Cottonwood bus tragedy

Immigration status of the van driver shouldn’t be used as a political cudgel.

Last month, a tragedy was visited upon Cottonwood, a tiny town in western Minnesota. Four young lives, including two brothers, were taken when a van struck the side of their school bus. Since then, it has been revealed that the driver of the van, Olga Marina Franco del Cid, was a Guatemalan immigrant in the country illegally.

Already, some have tried to turn this horrible accident into a political talking point, using Franco del Cid as an example of why “illegals,” as they are called as if to make their very existence against the law, must be deported. Last week, 6th District Congresswoman Michele Bachmann appeared on Bill O’Reilly’s show to denounce the presence of undocumented immigrants in our country, saying “This is a crime problem. This is an issue of anarchy versus the rule of law.”

If the legal system finds Franco del Cid guilty of crimes, she will be to account. But to use her to suggest an inherent criminality of undocumented immigrants is neither fair nor factually accurate. A study by the Public Policy Institute of California released last week found that foreign-born adults from Mexico, who make up a large percentage of illegal immigrants, are 8 times less likely than U.S.-born citizens to serve time in a correctional facility in California. This is even more striking when considering that immigrants to California are more likely than average citizens to be young, male and have a low level of education, characteristics that the study says usually lead to higher rates of crime and incarceration.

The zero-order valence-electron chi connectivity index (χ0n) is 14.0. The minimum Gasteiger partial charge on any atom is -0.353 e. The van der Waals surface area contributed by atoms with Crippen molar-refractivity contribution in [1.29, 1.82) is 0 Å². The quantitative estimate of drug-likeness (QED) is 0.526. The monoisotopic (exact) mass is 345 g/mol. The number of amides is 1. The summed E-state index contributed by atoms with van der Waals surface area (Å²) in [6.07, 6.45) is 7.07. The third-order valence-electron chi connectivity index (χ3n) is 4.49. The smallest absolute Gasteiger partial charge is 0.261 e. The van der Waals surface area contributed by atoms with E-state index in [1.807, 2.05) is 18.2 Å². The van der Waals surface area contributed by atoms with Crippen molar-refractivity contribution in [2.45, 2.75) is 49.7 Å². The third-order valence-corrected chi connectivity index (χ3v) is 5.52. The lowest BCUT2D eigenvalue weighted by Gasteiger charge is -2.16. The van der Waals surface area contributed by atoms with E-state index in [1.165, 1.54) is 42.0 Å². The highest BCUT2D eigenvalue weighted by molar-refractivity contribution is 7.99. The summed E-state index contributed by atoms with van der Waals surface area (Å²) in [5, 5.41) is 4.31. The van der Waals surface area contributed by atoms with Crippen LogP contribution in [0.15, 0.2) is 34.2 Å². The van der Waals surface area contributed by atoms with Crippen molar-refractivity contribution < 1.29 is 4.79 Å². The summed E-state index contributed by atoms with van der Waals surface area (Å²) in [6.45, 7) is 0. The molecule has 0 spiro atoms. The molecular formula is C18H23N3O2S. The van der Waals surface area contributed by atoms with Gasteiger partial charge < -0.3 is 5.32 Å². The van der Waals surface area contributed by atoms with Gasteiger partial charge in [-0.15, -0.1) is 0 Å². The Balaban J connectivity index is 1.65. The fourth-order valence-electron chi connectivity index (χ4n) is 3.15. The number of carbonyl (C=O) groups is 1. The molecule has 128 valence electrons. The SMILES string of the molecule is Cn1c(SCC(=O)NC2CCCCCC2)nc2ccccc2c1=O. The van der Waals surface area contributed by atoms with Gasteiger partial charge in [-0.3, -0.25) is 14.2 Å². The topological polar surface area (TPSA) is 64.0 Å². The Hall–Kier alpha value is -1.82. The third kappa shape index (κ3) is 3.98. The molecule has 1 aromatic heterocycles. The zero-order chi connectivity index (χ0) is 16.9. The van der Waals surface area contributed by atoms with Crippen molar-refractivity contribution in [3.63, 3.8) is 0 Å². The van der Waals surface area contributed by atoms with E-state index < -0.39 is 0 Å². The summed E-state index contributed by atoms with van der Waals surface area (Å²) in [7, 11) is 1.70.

Illegal immigrants have no monopoly on the bad driving that took those kids’ lives. Every day, lives are claimed with Americans behind the wheel, in accidents that are every bit as tragic for families and communities as the Cottonwood incident was. Demonizing these people may be good politics, but it’s bad public policy. More efforts should be made towards comprehensive reform to bring this community out from the shadows. Perhaps if they could apply for drivers licenses without fear of deportation because of their immigration status, fewer unqualified drivers would be on the road and maybe the next tragedy like this can be avoided.